In the early hours of last Saturday morning 14-year-old Dutch girl Laura Dekker sailed into Portimão Marina with her father to spend a few days resting and making final preparations before embarking on an epic two-year bid to become the youngest person to sail around the world solo. The Portugal News was told on Thursday morning that Portimão had been selected as a departure point as it is where Laura wanted to end her solo voyage sometime between 2012 and 2013, shortly before her 17th birthday.
During her stay in Portimão the teen avoided being questioned by the media, saying she was “resting” and would post updates regarding her adventure on her website, as of Wednesday this week.
A statement from her manager confirmed: “Laura arrived in the Portuguese port of Portimão in the early morning hours”.
Peter Klarenbeek told AFP that the docking had been kept under wraps at the 14-year-old’s request. Her boat was also inconspicuously located within the Marina.
“She has had so much media attention in the last year, and she decided she needed some time to be by herself, in peace,” he added.
Laura and her team, which includes her father Dick Dekker, spent most of the week at sea, testing equipment that had been flown in to replace faulty equipment detected during their sailing trip down to Portugal from Holland.
A spokesperson confirmed that Laura was out at sea testing her equipment and would launch her bid from the Algarve, revealing that Portimão was the port that Laura had chosen to complete her voyage.
“She chose Portimão because as far as I know, it is where she wants to return at the end of her journey in two years time”, Dutch-based Marijke Schaapkhok told The Portugal News on Thursday.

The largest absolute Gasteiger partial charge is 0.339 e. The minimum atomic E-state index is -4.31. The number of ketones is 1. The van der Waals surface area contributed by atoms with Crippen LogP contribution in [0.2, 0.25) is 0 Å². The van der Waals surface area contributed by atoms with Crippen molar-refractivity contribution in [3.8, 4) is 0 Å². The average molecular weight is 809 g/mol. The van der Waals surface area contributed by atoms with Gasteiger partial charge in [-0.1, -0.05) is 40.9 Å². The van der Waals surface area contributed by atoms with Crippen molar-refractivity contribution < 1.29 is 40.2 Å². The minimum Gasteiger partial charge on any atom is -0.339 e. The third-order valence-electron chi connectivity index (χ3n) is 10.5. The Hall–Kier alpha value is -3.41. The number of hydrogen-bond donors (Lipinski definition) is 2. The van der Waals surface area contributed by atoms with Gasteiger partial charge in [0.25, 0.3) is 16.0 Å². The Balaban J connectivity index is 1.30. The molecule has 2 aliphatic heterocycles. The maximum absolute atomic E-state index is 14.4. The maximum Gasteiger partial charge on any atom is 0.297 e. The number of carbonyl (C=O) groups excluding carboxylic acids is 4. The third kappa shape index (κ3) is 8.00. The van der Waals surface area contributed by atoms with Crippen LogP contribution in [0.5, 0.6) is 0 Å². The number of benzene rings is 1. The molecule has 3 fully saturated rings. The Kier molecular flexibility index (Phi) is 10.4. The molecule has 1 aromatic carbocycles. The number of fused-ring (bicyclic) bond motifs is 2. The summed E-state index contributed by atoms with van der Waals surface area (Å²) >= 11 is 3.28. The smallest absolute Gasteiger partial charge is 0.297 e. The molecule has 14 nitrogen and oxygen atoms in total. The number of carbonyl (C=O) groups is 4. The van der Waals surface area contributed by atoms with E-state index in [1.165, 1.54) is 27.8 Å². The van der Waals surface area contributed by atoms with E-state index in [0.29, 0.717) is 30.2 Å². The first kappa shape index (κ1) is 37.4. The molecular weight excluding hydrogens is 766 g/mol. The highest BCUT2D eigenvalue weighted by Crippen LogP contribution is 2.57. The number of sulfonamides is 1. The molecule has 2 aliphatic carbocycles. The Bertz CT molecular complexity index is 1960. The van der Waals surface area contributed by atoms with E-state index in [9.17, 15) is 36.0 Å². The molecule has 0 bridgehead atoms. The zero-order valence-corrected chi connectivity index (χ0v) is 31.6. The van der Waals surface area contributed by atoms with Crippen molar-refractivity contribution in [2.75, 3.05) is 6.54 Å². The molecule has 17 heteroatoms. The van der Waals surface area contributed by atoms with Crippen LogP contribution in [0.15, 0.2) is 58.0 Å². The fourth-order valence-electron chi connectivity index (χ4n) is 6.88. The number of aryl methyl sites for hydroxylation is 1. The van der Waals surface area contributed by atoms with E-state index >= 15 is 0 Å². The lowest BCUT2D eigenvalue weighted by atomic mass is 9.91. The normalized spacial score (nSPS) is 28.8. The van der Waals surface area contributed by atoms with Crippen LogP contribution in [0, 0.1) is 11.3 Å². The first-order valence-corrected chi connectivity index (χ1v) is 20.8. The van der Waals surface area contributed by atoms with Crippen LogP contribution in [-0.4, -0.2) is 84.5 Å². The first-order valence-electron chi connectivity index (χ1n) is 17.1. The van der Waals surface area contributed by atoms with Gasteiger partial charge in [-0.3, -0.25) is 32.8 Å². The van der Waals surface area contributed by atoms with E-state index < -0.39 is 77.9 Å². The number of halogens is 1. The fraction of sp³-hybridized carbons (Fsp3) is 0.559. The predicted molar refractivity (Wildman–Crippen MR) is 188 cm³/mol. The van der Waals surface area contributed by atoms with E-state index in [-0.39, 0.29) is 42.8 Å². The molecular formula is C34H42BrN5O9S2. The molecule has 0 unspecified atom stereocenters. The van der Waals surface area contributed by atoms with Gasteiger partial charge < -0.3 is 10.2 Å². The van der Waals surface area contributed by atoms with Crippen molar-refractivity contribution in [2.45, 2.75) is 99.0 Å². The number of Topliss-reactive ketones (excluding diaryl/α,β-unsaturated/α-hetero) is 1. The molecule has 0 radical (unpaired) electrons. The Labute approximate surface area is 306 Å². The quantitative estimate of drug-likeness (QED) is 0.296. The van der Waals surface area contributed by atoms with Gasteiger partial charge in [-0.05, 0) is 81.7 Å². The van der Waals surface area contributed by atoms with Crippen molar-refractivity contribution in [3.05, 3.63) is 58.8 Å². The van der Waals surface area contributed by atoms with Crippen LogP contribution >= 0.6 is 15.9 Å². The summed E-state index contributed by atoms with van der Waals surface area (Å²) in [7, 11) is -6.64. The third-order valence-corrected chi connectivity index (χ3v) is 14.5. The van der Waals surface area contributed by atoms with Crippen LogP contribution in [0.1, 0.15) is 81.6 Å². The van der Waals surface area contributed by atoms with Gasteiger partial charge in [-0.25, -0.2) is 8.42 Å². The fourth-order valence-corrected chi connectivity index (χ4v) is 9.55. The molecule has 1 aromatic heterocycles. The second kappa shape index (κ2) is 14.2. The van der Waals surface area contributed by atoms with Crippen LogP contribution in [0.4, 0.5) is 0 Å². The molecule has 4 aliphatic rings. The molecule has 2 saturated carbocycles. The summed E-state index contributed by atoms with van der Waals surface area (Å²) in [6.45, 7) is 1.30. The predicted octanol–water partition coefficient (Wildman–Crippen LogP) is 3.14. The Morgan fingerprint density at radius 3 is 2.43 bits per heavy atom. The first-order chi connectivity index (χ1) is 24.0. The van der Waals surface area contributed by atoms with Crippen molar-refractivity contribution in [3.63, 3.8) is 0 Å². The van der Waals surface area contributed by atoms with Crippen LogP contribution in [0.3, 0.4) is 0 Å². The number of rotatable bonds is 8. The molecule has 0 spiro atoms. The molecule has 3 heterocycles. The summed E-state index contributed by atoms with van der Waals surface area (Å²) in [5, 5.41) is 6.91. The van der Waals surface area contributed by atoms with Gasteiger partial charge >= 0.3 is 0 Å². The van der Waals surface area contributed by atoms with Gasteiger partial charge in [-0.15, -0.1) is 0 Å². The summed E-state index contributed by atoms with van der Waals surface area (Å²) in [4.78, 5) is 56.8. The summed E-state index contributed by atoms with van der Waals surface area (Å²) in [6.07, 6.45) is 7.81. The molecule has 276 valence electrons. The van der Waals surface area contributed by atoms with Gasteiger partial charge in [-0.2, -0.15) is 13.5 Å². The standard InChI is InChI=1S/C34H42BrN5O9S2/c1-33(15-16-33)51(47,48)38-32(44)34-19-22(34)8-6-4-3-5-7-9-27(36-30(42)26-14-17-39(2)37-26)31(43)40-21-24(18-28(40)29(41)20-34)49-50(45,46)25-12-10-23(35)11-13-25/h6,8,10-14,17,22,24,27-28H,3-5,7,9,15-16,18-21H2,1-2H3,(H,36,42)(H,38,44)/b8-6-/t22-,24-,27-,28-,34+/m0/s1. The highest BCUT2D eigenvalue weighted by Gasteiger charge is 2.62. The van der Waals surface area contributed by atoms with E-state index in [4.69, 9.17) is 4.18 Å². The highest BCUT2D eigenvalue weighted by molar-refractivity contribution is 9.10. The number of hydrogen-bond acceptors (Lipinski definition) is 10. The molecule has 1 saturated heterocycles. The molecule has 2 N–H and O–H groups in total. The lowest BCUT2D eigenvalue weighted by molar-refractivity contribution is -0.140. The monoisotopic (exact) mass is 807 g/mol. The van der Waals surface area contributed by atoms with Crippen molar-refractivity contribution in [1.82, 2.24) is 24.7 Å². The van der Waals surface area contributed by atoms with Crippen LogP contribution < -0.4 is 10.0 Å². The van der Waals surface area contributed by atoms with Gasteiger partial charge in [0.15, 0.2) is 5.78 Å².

However, Dutch legislation, which forbids any captains under the age of 16 to sail from that country’s ports on boats measuring more than seven metres, could also have aided in the Dekkers choosing Portugal as their starting and finishing point.
She also confirmed that Laura was looking to set sail sometime this weekend, with Monday being the latest she would like to depart.
“Weather permitting, she could be off on Saturday, but all depends on the winds”, explained Marijke Schaaphok from her office in Hilversum, south of Amsterdam.
She is also managing director of television production company, Masmedia.
It emerged this week that Miss Dekker and her father have agreed terms with Masmedia for the television rights of her voyage which could last into the spring of 2013.
Refusing to disclose amounts paid, Masmedia confirmed “five cameras have been placed onboard which Laura can switch on and off at her convenience.”
An earlier deal with another Dutch television company fell through a few weeks ago, but Marijke Schaaphok refuted allegations that itwas because of a monetary dispute.
“We paid half what the other company had proposed. It was not about the money for Laura and her father”, the television boss said.
Television crews will be placed at the destinations Laura is planning to stop at, where she is hoping to spend several days at a time, often involving herself with the local community and charity work.
Laura Dekker’s next stop is expected to be the Canary Islands, though Madeira remains an option should the weather come into play.